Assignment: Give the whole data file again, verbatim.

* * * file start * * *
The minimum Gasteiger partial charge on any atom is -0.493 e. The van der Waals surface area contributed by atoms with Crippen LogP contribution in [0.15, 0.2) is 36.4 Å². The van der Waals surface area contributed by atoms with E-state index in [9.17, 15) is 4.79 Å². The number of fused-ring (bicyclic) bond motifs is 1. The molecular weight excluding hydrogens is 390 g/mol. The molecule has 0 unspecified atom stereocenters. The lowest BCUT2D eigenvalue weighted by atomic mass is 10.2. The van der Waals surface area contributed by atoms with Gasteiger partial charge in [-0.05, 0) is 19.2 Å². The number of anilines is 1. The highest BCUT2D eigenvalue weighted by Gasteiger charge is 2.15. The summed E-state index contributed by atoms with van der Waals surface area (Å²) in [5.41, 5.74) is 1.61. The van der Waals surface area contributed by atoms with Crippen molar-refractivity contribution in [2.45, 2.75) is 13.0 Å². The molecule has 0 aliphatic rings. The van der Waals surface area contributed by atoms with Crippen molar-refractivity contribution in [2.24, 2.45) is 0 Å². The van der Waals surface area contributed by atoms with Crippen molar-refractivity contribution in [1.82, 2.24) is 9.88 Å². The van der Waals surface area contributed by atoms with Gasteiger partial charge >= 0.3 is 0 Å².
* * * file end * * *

The minimum Gasteiger partial charge on any atom is -0.493 e. The van der Waals surface area contributed by atoms with Crippen LogP contribution in [0.15, 0.2) is 36.4 Å². The van der Waals surface area contributed by atoms with E-state index in [9.17, 15) is 4.79 Å². The number of fused-ring (bicyclic) bond motifs is 1. The molecular weight excluding hydrogens is 390 g/mol. The molecule has 0 unspecified atom stereocenters. The lowest BCUT2D eigenvalue weighted by atomic mass is 10.2. The van der Waals surface area contributed by atoms with Gasteiger partial charge in [-0.05, 0) is 19.2 Å². The number of anilines is 1. The highest BCUT2D eigenvalue weighted by Gasteiger charge is 2.15. The summed E-state index contributed by atoms with van der Waals surface area (Å²) in [5.41, 5.74) is 1.61. The van der Waals surface area contributed by atoms with Crippen molar-refractivity contribution in [2.45, 2.75) is 13.0 Å². The molecule has 0 aliphatic rings. The van der Waals surface area contributed by atoms with Crippen molar-refractivity contribution in [2.24, 2.45) is 0 Å². The van der Waals surface area contributed by atoms with Crippen molar-refractivity contribution in [1.82, 2.24) is 9.88 Å². The van der Waals surface area contributed by atoms with Gasteiger partial charge >= 0.3 is 0 Å².